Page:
SAN FRANCISCO (AP) — Apple is trying to drag the U.S.'s antiquated system for handling 911 calls into the 21st century.
If it lives up to Apple's promise, the iPhone's next operating system will automatically deliver quicker and more reliable information pinpointing the location of 911 calls to about 6,300 emergency response centers in the U.S.
Apple is trying to solve a problem caused by the technological mismatch between a 50-year-old system built for landlines and today's increasingly sophisticated smartphones.
An estimated 80 percent of roughly 240 million emergency calls in the U.S. this year will come from mobile phones, most of which are capable of precisely tracking where their users are.
Emergency calling centers, however, don't get that detailed location information from mobile 911 calls. Instead, they get the location of the cellular tower transmitting the call, and must rely on other methods to figure out where the caller is.
That can take up precious time and often isn't very accurate, especially when calls come from inside a building. Emergency responders are sometimes dispatched a mile or more away from a caller's location.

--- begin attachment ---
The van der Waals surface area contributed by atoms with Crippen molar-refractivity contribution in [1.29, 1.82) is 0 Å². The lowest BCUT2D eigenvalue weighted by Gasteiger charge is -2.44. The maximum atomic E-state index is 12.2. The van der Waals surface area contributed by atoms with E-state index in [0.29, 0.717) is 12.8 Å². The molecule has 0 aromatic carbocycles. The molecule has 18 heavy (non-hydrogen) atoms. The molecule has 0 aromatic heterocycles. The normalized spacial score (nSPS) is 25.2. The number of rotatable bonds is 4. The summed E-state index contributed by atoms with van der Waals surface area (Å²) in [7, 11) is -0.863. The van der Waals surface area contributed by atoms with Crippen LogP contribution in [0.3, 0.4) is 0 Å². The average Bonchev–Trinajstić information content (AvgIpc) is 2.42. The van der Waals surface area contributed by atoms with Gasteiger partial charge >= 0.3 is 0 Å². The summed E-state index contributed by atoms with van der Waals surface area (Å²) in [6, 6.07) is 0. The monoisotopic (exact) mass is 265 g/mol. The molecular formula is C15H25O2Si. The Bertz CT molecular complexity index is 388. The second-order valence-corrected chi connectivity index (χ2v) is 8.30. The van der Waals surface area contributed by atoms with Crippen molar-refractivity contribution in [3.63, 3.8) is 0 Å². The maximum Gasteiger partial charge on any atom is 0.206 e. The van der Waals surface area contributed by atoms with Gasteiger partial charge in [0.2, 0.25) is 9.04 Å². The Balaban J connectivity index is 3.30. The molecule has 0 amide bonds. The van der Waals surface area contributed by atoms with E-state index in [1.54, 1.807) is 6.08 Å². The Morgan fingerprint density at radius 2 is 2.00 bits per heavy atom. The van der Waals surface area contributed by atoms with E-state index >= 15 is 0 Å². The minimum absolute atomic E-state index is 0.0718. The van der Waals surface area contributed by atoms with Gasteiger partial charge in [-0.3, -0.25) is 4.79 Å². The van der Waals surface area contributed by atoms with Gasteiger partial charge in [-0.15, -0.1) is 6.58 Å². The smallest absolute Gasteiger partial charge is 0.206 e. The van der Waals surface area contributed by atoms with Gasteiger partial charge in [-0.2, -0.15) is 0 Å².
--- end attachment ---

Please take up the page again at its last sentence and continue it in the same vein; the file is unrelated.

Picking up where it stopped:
Apple's upcoming 911 feature relies on technology from RapidSOS, a New York startup. The approach developed by Apple and RapidSOS sends location data from an iPhone to a "clearinghouse" accessible to emergency calling centers. Only the 911 calling centers will be able to see the data during the call, and none of it can be used for non-emergency purposes, according to Apple.
Individual call centers will each have to embrace the technology required to communicate with the RapidSOS clearinghouse. Some centers already have the compatible software, according to Apple, but others will have to install upgrades to their existing software.
Apple expects calling centers for large metropolitan areas to upgrade more quickly than those in rural areas.
Tom Wheeler, a former chairman for the Federal Communications Commission, believes Apple's new approach for locating 911 calls will set a new industry standard. "This is going to save a lot of lives," said Wheeler, now a visiting professor at Harvard University. He said he hopes other phone makers will follow Apple's lead.
The planned changes were announced Monday in Nashville, Tennessee during a 911 convention. They'll be part of iOS 12, the next version of Apple's iPhone software, which the company will release in September as a free update.